PROVIDENCE, R.I. – There’s been a dramatic sea change taking place in higher education within the Ocean State. Just take a look at Rhode Island College (RIC).
The 164-year-old public institution that stretches across a sprawling 180 acres of land has been making some audacious moves in recent years, thanks to the visionary leadership of its president, Dr. Frank D. Sánchez.
“He’s the real deal,” declares Dr. Jason L. Meriwether, vice president for student success at RIC. A seasoned administrator who has held leadership positions in student affairs at Indiana University Southeast and Fisk University, Meriwether credits Sánchez with making diversity, inclusion and student engagement a cornerstone of his presidential agenda.
Dr. Frank D. Sánchez with RIC students
“It is awe-inspiring how laser-focused he is on strategies and levers that will yield increased access and completion for students,” says Meriwether of Sánchez’s leadership of the college since taking the helm nearly three years ago. “He understands the state and the mission of the college as an engine of learning, creativity and economic impact.”
There’s no question that Sánchez — a native of Cheyenne, Wyoming — has become one of the loudest cheerleaders for public education throughout this tiny New England state. His mantra to elected officials is both pointed and quite simple: Investing in a Rhode Island College student is an investment in the state. The dividends, he argues, will inevitably pay off for many decades to come.
“Today, 70 percent of our graduates stay in Rhode Island,” he tells Diverse in a recent interview. “They’re getting jobs, they’re raising families and they’re contributing to the economic base. And when you see the changing demographics in the state as they are, an institution like Rhode Island College plays a vital role in the future of the state.”
That kind of talk has positioned Sánchez as a thought leader throughout the state, as he and his leadership team experiment with new ways to “reintroduce” RIC to locals as an affordable and viable option for obtaining a college education. Such a rebranding effort requires a history lesson about RIC’s early beginning as a place that was founded to provide an education to the state’s burgeoning immigrant populations and its blue-collar families.
Today, the college boasts a student population of about 8,300. About 1,000 of them are graduate students. About 87 percent hail from Rhode Island and 47 percent of this year’s entering class are the first in their family to pursue a college degree. Fifty percent are Pell eligible and an additional 44 percent classify themselves as racially and ethnically diverse.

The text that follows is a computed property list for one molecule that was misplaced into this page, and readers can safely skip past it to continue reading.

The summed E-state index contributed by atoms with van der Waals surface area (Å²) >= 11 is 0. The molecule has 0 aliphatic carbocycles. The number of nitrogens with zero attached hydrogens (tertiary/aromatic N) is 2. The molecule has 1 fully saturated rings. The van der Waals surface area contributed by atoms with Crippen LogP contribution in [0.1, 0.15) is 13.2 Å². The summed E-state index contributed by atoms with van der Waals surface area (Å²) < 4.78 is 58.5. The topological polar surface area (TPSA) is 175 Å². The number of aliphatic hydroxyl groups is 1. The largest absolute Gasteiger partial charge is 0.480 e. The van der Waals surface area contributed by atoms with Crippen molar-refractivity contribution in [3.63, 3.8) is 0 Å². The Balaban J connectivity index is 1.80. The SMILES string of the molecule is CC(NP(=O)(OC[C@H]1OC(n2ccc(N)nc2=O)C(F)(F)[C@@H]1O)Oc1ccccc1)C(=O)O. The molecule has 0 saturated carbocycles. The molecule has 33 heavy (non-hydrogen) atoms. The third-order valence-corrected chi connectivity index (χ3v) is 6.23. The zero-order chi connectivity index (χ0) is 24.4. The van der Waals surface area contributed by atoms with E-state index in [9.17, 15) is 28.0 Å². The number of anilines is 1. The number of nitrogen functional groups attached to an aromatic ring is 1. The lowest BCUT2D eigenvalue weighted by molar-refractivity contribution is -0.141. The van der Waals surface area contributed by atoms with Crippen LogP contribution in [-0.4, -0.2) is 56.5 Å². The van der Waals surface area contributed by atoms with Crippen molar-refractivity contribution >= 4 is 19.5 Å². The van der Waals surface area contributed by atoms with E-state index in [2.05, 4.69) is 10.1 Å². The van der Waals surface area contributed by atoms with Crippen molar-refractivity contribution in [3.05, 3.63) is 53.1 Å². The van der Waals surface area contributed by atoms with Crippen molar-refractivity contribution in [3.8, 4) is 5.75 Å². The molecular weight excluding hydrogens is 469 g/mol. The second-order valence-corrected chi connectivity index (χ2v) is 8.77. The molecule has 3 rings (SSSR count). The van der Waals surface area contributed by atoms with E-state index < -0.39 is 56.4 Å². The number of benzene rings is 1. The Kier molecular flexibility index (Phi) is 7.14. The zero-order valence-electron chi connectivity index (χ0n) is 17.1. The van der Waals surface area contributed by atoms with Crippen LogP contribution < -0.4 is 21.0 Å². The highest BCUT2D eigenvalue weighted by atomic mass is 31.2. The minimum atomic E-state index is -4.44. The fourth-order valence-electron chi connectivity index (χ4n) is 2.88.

That student profile is what caused Sánchez — who served for five years as the vice chancellor for student affairs at the City University of New York (CUNY) system — to give RIC a closer look.
“If I’m honest, I wouldn’t have imagined Rhode Island College would’ve been a place that I’d gone to,” says Sánchez, whose previous job meant that he worked with 24 vice presidents of student affairs at 11 four-year institutions, seven community colleges, and six graduate and professional schools, on a wide range of policy programs, special initiatives and public and private partnerships to leverage resources across New York City.
More than one-half million students are enrolled in the CUNY system.
“That was a great experience and lesson on how to navigate at scale and scope,” says Sánchez, who has also had administrative stints at University of Colorado Denver and Adams State University. “What struck me, and it really surprised me in a lot of ways, was the student profile at Rhode Island College. In many ways, it looks similar to that of the City University of New York.”
Destin Kowrati Bibemi, a senior majoring in marketing at RIC, says that he has been impressed with how visible Sánchez has been on campus.
“I’ve seen major improvements from my freshmen year to now,” says Bibemi, 24, a student athlete and leader. “There’s better communication across the campus and students feel welcome and they feel like they belong.”
Bibemi points to the creation of The Unity Center and the hiring of Anna Cano Morales — an RIC alumna — as the associate vice president of Community, Equity and Diversity as an indication that the college has made diversity and inclusion a top priority.
“At Rhode Island College, we’re not just talking about Black and White,” says Bibemi. “We talk about why diversity is important and creating a space that’s welcoming for LGBTQ students on campus.”
This month, the college will feature a panel discussion with Judy Shepard, the mother of Matthew Shepard, a University of Wyoming student who was beaten, tortured and left for dead twenty years ago because he was gay. Twenty years ago, Sánchez was associate director of housing at the University of Wyoming and was part of the crisis team that responded to the unfortunate incident.